According to a recent Government report, £28.2 billion was contributed to personal pensions in 2017-18, rising from just under £27.4 billion in 2016-17. This increase was matched by a rise in the number of people contributing to a personal pension – 10.4 million in 2017-18, up from 9.4 million in 2016-17.
This was by no means an aberration; it follows year-on-year increases in previous years and consensus holds that this introduction of automatic enrolment (AE) in 2012-13 can take much of the credit.
What I wanted to talk about in the article was how we might, as an industry, continue to drive forward the uptake of pensions – because I believe technology will play a fundamental role in engaging today’s and tomorrow’s young adults in long-term retirement planning and saving.
But it would be negligent of me not to at least acknowledge at this point the elephant in the room: coronavirus. This is because issues causing (and potentially causing) consumer harm are a key part of this conversation. We need to find ways to tackle or eradicate them.
Traditionally, these harms have included unsuitable advice, the sale of unsuitable products, poor value across the value chain and pension scams. Their danger lies not only in the detriment they can cause to people’s savings and retirement incomes – but, crucially, in the corrosion of public trust.
None of us knows how damaging the current global health emergency will be to public confidence in financial services, nor how long any effects will last, and I’m not going to speculate – but the possibility needs to be acknowledged before we move on.
So let’s consider the role tech is currently playing in promoting retirement saving. A key development to consider is the Pensions Dashboard.
It was first promised in the 2016 Budget and, in December 2018, the Department for Work and Pensions (DWP) confirmed that the project will be industry-led and will result in both industry dashboards and a non-commercial dashboard hosted by the Money and Pension Service (MAPS).
But no long-term decision has yet been made on who will run the dashboard once it has been built. And, more than a year later, there is still no launch date.
What we can be sure of is that the dashboard should increase people’s engagement with their pensions. A recent survey by Which? found that more than three quarters are keen to use a pensions dashboard and nearly as many wanted the state pensions to be included.
If done properly, it will give people a full understanding of what they have saved. It will help them make the most of their money and pensions, equipping and empowering them to engage with their pensions, often the biggest financial investment they will make.
So the pensions dashboard could be a game-changer – but we need it soon.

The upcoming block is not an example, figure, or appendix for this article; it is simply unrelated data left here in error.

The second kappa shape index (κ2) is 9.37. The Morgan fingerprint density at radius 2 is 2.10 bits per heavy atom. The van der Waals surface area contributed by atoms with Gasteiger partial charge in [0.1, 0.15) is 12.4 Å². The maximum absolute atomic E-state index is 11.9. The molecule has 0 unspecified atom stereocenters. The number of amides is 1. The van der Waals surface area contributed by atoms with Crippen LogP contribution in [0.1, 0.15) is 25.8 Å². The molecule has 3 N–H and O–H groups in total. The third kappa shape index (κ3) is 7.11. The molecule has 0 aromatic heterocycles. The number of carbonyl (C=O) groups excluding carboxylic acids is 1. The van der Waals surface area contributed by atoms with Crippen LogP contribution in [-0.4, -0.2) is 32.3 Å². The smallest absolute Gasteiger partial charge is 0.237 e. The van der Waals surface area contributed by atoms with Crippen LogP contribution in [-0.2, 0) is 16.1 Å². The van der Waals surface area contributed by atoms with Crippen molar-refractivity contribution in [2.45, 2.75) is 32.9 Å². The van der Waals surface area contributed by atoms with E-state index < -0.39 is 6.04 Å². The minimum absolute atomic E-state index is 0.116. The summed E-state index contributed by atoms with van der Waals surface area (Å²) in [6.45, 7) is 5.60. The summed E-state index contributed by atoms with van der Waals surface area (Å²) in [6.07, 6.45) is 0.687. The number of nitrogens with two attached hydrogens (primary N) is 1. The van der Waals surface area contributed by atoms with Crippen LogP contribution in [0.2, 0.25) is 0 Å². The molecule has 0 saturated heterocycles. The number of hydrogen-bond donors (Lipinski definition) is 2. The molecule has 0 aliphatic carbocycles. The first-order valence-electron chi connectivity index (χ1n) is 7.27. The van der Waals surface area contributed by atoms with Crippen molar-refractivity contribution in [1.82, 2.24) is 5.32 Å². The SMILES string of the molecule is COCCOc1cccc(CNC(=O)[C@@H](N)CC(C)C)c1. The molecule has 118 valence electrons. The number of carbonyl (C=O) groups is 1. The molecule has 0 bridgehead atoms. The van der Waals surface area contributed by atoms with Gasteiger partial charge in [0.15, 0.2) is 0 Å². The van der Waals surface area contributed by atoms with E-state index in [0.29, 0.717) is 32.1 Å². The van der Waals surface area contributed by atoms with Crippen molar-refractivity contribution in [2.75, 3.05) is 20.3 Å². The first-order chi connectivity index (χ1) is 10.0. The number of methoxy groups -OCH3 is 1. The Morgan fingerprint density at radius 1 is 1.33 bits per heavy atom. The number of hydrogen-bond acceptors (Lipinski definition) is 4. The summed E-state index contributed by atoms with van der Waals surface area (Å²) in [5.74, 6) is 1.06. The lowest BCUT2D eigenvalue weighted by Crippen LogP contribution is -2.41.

Financial wellbeing is not only increasingly important to young adults – it is high on the agenda of employers.
PWC’s 2018 Pension Technology Survey found that while 68% of employers claimed to be encouraging pension engagement, many are failing to invest in technology to enable this. For example, 30% do not provide online access.
This has driven research & development in holistic financial planning tools that are linked to the bank accounts of users, rather than standalone pension tools. In some cases, this technology is offered in work places.
An example of this is built on Turo, our Software as a Service (SaaS), automated financial advice ‘engine’. In order to prove the concept of this flagship software and a digital regulated IFA, we created MyEva.
MyEva is our own digital regulated financial adviser, MyEva, which is distributed and championed by HR departments working with us to boost their employees’ financial wellness.
The UK is rich in ideas and it’s worth acknowledging the effort being put in by the regulator to tap into that creativity through its Pension TechSprint in November 2018.
Four prizes and follow-up workshops have since been held with three of the winners:
● “DB Mag”: an interactive information tool for users transferring their pension;
● “Pension Fit”, an app aimed at helping improve consumers’ financial wellbeing by promoting habit-forming activities that lead to a positive retirement; and
● “T-Pot”, a user-friendly tool to help individuals connect their retirement goals to their investment strategy.
These are all interesting ideas and we’ll certainly be looking out for news as they develop.
We believe people should seek regulated financial advice, where possible. Pensions can be very complex, risk is often misunderstood and choosing the right products can make a huge difference over years. Yet, it can be expensive.
This is where technology can come in. With an automated tool that can analyse an individual’s circumstances quicker and less expensively, financial institutions can open up this sort of advice to more of their customers.
Advice doesn't even have to be fully digital, D2C and totally automated. Neither does it need to be done entirely by an often expensive, fully qualified adviser.
Digital options involving technology are emerging, built with help, guidance and advice with the option to speak face to face to an adviser is how we will drive forward the uptake of pensions.
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